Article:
carminative, antispasmodic, antidepressant, hypotensive, relaxing nervine, emmenagogue

This one is commonly thought of as a relaxing herb, particularly with its use in aromatherapy. This method of use can help relieve stress headaches. In a tea, it helps promote natural sleep. This herb seems to be more of a “helper herb” here, best used in conjunction with others. It also makes the tea taste great.

Valerian root


nervine, hypnotic, antispasmodic, carminative, hypotensive, emmenagogue

Valerian is very effective as a treatment for anxiety. I can personally attest to this. It is also said to help with muscle spasms and general physical or psychological tension. Its use as a sleep aid is effective because it doesn’t depress REM sleep, unlike some stronger pharmaceutical sleep aids. Some people also use valerian for stress-related heart conditions. Hoffman’s book notes that the dosage must be reasonably high to see effects. You should play with this in the tea mixture. You can change the ratios to favor valerian root if you like. What I’ve given above is likely a low to mid dose, and I just use it over a long period of time. If you find yourself severely anxious, consider perhaps doubling the valerian relative to the other herbs.



nervine, hypnotic, anodyne, hypotensive, antispasmodic

Besides adding a sweetness to the tea, passionflower has a depressant effect on the central nervous system without the “hangover” side effects. It’s a powerful remedy for insomnia, and some people do experience drowsiness taking large doses of passionflower. If insomnia is your issue, consider doubling the amount of passionflower relative to the other herbs, or taking a larger dose of the tea per cup of water. Passionflower is also indicated in the prevention of tachycardia. Some others have found it to help in the treatment of Parkinson’s or hysteria.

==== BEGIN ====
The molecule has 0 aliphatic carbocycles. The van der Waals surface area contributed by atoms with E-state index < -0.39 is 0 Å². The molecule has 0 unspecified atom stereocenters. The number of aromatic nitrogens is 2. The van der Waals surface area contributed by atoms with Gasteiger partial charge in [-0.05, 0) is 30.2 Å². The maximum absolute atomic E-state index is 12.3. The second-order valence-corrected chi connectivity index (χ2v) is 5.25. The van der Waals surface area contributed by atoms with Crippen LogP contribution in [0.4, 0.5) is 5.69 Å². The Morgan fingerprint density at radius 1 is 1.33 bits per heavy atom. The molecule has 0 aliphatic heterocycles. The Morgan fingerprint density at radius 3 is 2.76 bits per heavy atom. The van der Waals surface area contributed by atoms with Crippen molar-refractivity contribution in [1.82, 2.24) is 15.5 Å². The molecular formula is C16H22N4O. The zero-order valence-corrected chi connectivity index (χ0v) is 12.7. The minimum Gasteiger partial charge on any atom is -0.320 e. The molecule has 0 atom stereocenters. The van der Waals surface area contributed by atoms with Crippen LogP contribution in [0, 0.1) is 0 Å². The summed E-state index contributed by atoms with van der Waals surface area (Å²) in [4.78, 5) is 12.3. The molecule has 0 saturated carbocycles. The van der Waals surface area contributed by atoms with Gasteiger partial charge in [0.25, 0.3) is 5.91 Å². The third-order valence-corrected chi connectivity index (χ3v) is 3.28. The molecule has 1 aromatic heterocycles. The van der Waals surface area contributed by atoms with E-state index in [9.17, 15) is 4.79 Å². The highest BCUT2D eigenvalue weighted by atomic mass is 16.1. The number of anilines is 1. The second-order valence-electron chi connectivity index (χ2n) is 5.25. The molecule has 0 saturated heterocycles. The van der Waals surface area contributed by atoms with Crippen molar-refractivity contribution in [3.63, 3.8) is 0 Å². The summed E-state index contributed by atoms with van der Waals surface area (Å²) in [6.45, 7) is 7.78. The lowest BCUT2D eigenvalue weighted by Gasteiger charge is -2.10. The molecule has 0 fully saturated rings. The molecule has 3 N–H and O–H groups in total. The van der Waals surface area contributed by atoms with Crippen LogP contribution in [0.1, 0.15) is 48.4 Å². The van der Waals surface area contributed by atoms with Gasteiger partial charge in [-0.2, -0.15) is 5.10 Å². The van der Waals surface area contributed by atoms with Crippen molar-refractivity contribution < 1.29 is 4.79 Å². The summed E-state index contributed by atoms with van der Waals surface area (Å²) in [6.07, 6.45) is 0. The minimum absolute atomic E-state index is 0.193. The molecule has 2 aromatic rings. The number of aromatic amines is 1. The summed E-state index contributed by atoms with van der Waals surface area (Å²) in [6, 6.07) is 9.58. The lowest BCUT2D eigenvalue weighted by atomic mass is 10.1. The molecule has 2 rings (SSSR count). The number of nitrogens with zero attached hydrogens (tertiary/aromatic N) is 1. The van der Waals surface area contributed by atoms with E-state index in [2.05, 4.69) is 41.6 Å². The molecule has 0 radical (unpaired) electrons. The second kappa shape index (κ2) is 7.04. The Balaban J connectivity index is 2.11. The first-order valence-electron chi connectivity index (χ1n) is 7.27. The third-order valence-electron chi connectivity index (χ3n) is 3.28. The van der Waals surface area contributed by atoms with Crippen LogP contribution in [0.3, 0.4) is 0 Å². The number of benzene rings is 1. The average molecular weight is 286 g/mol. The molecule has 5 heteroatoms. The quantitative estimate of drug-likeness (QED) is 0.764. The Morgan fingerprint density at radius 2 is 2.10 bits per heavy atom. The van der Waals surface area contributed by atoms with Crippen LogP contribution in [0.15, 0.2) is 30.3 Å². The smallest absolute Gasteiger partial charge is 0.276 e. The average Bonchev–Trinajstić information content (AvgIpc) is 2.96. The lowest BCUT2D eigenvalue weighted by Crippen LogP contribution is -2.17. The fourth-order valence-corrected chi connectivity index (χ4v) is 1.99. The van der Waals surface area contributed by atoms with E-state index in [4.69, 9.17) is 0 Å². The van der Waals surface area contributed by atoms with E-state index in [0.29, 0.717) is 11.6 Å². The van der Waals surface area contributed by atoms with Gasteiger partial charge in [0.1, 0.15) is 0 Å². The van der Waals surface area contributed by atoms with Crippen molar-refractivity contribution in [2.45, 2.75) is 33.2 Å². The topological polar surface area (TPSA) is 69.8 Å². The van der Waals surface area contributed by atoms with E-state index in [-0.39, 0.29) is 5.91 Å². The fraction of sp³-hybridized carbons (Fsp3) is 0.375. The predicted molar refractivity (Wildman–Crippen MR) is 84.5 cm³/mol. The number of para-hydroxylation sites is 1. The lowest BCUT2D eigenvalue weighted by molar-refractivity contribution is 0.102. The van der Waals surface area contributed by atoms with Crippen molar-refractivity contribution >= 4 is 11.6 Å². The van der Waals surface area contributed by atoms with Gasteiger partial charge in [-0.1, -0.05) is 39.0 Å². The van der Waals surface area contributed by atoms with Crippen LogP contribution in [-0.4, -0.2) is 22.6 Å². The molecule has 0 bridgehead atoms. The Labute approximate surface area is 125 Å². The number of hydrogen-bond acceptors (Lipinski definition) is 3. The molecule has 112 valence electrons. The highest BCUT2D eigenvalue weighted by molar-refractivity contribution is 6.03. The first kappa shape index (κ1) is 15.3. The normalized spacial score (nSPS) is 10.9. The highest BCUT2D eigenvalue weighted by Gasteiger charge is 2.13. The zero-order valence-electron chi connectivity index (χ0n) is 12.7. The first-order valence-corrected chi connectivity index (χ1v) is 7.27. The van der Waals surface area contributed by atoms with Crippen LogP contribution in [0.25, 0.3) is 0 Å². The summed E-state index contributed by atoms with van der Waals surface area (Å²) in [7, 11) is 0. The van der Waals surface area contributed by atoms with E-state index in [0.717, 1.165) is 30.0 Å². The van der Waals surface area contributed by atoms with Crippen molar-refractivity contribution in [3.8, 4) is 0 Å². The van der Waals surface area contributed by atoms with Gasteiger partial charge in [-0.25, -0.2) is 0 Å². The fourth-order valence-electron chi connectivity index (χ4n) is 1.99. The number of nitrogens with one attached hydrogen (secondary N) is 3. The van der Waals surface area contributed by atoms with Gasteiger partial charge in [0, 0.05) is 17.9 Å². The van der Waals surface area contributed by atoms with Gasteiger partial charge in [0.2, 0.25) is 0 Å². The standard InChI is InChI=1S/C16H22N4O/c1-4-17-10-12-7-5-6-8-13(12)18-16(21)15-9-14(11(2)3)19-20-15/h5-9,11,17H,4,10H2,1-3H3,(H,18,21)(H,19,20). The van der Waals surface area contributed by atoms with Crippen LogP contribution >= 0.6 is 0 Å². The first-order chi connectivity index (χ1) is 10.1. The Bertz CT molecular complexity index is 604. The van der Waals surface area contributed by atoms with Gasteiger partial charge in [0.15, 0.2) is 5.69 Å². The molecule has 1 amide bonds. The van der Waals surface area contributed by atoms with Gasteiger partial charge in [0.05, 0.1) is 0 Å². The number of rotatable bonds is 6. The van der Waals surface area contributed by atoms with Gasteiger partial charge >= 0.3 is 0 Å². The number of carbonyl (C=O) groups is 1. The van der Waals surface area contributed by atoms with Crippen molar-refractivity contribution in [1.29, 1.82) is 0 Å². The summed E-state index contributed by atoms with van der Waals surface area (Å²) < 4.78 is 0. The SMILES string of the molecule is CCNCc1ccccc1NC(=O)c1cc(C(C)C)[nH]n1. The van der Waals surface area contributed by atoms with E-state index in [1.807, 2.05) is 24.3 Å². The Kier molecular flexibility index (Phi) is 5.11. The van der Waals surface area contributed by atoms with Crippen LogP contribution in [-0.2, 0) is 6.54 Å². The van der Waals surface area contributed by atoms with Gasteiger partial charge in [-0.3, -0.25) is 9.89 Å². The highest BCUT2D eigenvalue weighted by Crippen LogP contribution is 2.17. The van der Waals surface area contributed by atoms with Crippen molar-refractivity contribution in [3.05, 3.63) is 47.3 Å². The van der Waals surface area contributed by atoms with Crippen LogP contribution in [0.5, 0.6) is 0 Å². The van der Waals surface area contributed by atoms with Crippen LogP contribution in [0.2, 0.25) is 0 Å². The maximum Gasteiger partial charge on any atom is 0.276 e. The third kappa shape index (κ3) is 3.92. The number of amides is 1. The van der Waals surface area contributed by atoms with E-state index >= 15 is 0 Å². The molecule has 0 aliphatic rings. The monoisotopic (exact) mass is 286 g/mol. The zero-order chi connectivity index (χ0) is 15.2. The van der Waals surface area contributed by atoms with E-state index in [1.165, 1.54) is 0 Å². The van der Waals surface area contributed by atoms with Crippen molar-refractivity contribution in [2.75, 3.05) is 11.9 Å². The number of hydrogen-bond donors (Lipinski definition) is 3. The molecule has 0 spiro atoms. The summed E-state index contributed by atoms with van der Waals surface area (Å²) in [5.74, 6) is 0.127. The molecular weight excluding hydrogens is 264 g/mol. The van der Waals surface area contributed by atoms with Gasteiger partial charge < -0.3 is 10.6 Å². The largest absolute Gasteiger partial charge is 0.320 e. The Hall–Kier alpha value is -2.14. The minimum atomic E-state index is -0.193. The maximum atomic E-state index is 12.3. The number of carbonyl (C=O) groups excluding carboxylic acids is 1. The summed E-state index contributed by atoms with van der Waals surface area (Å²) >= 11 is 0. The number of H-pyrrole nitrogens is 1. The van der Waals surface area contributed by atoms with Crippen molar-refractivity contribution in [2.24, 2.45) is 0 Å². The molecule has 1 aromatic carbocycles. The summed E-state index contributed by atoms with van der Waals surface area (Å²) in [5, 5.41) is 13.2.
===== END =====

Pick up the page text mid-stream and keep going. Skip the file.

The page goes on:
Don’t use passionflower in combination with sedative pharmaceuticals.


This is just one recipe for a sleep aid tea. Another can be found here, since some people find that skullcap isn’t as effective. The reader will have noticed that sleep aids involve carminatives, nervines, antispasmodics (particularly on the central nervous system), and hypotensives. The four herbs I use here are far from the only options. If you dislike the taste of lavender, swap it for chamomile, for example. If skullcap isn’t working for you, swap in blue vervain (which can also help with headaches). Add ashwagandha if you like (although some people report a stimulating effect from ashwagandha and prefer to use it in the morning for daytime stress management).

Give the tea some time to work. It’s not a drug per se. Herbal remedies are meant to help the body help itself, so think holistically about your issues and sleep routines. What’s causing you to sleep poorly? Put the blue light away at least an hour before bed. Create a nice calming routine in the evenings. Keep your room cool. (If you live in a really hot place, try putting a flexible ice pack in your pillowcase. It works wonders to cool down the main blood vessels in the neck, and you’ll fall asleep much easier in hot weather.) Try some relaxing aromatherapy and a good book. Meditate. Ensure you get good exercise daily.

We’re not just a collection of chemical reactions that need to be adjusted and optimized. We have souls and thoughts and feelings. Medicine is merely meant to be an aid or supplement to health, not the sole source of it.

P.S. My sources for herbs are Mountain Rose Herbs, Bulk Supplements (make sure you get whole herbs and not extracts), and Starwest Botanicals. I take no payment, financial or otherwise, from any of these businesses.

Selected References

  • Hoffman, D.Medical Herbalism: the Science and Practice of Herbal Medicine (2003). Healing Arts Press. IBSN: 978-089281749-8